The Work of Christmas


A kid’s Christmas is the best version of Christmas. It’s bright, sparkly, magical, and just plain wonderful. The holidays bring an abundance of the most joyous things in life.  There are stockings to be filled, candies to be eaten, and presents to be opened. Parols. Simbang Gabi. Tsokolate. Bibingka and Puto Bumbong. Carols. Overflowing food!

I remember how I used to write Santa letters. There was one time I wrote him a few days before Christmas to make my request. I woke up to a disappointing note telling me that I had submitted my letter too late and therefore the elves didn’t have enough time to make my toy. I got a headband instead.

Another time, I had gotten a computerized letter from Santa and I remember wondering about that. I imagined Father Christmas typing away in the North Pole because he was too tired to write to each kid in the entire world – smart of him to finally get a computer, eh?

I think back to those times with fondness. Waking up to Christmas was always a grand affair, a jumping up and down on the bed then running towards wherever the Christmas tree was. One Christmas, Santa had wrapped all our gifts in Manila paper. Another time, he had left chocolates and candies in our stockings after dropping off our presents. He wasn’t always consistent – sometimes he wrote us, sometimes he didn’t – but just the thought of a jolly old man riding a sleigh across the starry night skies as we all slept made me the happiest kid on earth. I shivered with anticipation every Christmas eve, even daring to stay awake until after midnight to get a glimpse of the man in the red suit. But my parents would always tell me that he wouldn’t appear until we were fast asleep. And that always got me straight to bed.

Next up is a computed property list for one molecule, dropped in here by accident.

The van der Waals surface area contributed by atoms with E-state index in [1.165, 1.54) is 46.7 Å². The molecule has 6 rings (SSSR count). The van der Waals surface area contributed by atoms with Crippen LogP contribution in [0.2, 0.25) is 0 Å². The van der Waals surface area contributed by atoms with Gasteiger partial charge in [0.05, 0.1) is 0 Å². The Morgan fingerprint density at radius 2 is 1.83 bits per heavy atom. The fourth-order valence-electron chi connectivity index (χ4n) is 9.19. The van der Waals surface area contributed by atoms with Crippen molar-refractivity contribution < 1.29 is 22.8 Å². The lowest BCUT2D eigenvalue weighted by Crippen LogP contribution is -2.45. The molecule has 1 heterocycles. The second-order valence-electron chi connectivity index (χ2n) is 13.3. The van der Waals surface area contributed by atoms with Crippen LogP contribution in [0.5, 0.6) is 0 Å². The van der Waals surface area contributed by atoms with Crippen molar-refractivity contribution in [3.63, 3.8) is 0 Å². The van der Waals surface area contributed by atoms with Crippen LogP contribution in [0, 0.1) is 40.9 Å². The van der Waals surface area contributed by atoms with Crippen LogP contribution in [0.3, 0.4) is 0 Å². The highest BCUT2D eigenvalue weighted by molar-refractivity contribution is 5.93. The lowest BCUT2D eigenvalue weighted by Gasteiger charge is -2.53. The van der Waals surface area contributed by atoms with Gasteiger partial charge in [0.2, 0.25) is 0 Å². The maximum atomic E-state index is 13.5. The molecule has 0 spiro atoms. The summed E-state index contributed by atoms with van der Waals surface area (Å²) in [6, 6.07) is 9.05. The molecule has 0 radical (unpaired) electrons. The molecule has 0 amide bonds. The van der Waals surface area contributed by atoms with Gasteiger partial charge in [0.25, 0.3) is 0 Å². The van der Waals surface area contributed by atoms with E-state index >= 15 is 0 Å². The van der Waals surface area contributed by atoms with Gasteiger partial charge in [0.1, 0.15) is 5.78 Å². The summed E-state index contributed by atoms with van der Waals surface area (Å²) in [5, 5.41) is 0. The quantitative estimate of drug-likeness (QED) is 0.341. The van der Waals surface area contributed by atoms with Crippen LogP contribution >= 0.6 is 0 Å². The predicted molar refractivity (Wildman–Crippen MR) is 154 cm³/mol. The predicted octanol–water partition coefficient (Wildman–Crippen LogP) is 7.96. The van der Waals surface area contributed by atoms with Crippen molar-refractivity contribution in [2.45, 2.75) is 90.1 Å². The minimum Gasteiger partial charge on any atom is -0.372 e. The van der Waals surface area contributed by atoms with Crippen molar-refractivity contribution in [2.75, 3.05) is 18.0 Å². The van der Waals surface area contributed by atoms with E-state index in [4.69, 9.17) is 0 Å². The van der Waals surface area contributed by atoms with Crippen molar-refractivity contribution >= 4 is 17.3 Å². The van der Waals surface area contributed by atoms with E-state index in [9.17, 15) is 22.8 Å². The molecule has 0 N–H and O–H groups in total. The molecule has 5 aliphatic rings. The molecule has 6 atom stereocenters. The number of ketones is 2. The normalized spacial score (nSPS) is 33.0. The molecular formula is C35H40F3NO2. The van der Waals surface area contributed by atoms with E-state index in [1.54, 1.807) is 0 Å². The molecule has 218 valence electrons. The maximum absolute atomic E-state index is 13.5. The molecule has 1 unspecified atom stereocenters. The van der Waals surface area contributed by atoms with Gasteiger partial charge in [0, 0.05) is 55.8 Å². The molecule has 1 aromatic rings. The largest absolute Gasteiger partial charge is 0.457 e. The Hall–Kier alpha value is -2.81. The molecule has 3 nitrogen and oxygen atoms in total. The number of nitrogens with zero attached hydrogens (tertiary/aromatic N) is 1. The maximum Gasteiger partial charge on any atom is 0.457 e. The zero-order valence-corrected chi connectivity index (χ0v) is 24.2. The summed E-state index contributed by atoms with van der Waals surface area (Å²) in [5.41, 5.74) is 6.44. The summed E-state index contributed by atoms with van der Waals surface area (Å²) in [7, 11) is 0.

Then I grew up – we all did. Christmas began to lose its luster. The parols were still there. The carols, too, as well as the family gatherings and Simbang Gabi. Yet, I began hearing people my age remarking about not feeling the spirit of Christmas. That it wasn’t as cold as it used to. That traffic and Christmas shopping took away all the fun. That the holidays were no longer the most wonderful time of the year. It became work, a string of long to-do lists and unrealistic expectations founded on a child’s fantasy. And worst of all, I found myself nodding along, agreeing to these observations. Every year, it gets harder.

Looking at my younger sister and nieces and nephews at last night’s festivities, I couldn’t help but envy them as they celebrated Christmas – a kid’s version of it – and reveled in the sparkly, tinseled, wonder-filled dream we all used to partake of as children.


“It’s all the same,” a friend’s mom sighed as we sipped wine and munched on kasuy nuts in her living room a couple of days ago. The gifts we exchanged with each other lay opened at our feet. A beautiful Christmas tree decorated with owls, bird’s nests, and clear glass balls that changed color sat silently in the corner as our tita, who had turned sixty earlier this year, shared her woes about the season. It was the same each year: shop for gifts, give gifts, get gifts, go to mass, and that’s it.

There were five of us in the room, a bunch of 20-year-olds and one sixty-year-old. Monica, to relieve the tension, broke into a smile and said that it wasn’t all bad, that we still needed to look for the good in it. After some cheer and encouragement from the rest of the group, Tita conceded, gave a half-hearted “maybe,” mumbling something about age being a factor before downing some wine.